So you’ve been planning your trip to Paris for months. You’ve booked your tours of the Louvre, Paris Catacombs and the Palace of Versailles. You’ve already put in the time looking up the best restaurants and your hotels are booked. What about picking up some helpful French phrases before you arrive? Not to worry, we’ve put together a list of the best French phrases to help make your trip a little less stressful and a lot more fun.
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1. Bonjour (Hello)
This might seem obvious – even those who don’t speak hardly any French most likely know that Bonjour means “Hello.” But what most non-French speakers don’t know is how important saying bonjour actually is. Most French people will take offense if you approach them without saying bonjour first.
For example, if you need to ask for directions, it is not enough to say “Excuse me, do you know….”. A native French speaker will find this rude! Instead, make sure to say “Bonjour, excuse me, do you know…”. It is a small touch that makes a huge difference. It’s also important to say bonjour whenever you walk into any shop or restaurant. If you have time to only learn one French word before your trip, makes sure it’s this one.
2. L’addition, s’il vous plaît (Check, please)
Pronunciation: Lih-ah-dih-see-ohn, sih-voo-play
You might imagine France as a place where you can sit at a café and eat, drink and chat for hours on end. Well, you pretty much can! In France, a waiter will most likely not bring the check to your table at the end of your meal – you can sit at your table for hours until the restaurant closes, and waiters won’t try to push you out or throw dirty looks your way. With this in mind, it’s important to learn the words l’addition, s’il vous plaît, which means “check, please”, for when you actually do want to pay and head out. Otherwise, you could be waiting at your table for a while.
3. Où est…? (Where is…?)
These two simple words will help you out most with directions. Où est means “Where is” in French, and you can combine this phrase with many words while traveling, such as Où est le métro? to ask where the nearest metro station is located.
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4. Merci beaucoup (Thank you very much)
Pronunciation: Mehr-see boh-koo
No matter where you travel in the world, politeness should always be at the top of your list. Saying merci beaucoup (thank you very much) in appropriate social settings is a small way to show a local that you are enjoying your time in France and that you took the time to learn some French words.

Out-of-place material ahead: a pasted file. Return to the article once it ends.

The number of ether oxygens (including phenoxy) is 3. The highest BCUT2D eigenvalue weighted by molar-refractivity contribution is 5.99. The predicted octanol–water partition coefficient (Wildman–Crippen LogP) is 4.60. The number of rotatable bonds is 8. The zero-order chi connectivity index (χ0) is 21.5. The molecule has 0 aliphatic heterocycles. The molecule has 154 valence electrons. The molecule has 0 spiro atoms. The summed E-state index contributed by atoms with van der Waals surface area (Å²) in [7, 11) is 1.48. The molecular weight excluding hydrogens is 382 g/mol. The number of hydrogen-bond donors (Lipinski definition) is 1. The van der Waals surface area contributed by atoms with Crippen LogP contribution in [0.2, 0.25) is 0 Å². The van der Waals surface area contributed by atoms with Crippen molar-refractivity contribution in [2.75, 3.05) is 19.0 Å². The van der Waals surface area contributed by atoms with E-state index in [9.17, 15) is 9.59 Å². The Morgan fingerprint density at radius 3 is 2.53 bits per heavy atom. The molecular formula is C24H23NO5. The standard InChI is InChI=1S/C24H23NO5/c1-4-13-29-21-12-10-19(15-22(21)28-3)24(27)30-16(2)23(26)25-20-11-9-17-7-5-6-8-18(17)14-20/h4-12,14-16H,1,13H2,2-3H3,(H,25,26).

5. Je voudrais… (I would like…)
Pronunciation: Juh voo-dray
(Pronounce the “J” sounds like you would the S in “vision”)
Ordering at a French restaurant doesn’t have to be hard. If you want to try, just remember the words je voudrais, which will help you order any food or drink off the menu. It’s as simple as that! These two words can also be used in other situations, such as at a metro station to purchase train tickets from a vendor.
6. Parlez-vous Anglais? (Do you speak English?)
Pronunciation: Par-lay-voo awn-glay
If you have limited French, odds are you’ll have to try speaking with locals in English at some point. To show you’ve put in a little effort, try starting the conversation with one of the most helpful French phrases: parlez-vous anglais?, before following up in English. In Paris, most people working in restaurants and tourist locations usually speak fluent English. However, this might not always be the case, especially if you travel to a smaller city outside of Paris. This is why it’s important to have a few French words up your sleeve just in case.
7. Combien ça Coûte? (How much does that cost?)
Pronunciation: Kohm-bee-ahn sah koot
It’s not likely that you’ll take a trip to France without stopping somewhere to shop. For those times, remember this phrase to figure out what the cost of your purchase will be. In France, the amount on the price tag is the amount you’ll pay, since by law, the tax is included in the posted price (one exception to this might be your hotel room, where a small local tax is sometimes added). Another tip: negotiating prices is not a common practice in France, so if you don’t agree with a price, it’s best to move along and shop elsewhere.
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- Parlez-Vous Francais? Learn some of the most important French phrases before your trip to Paris.
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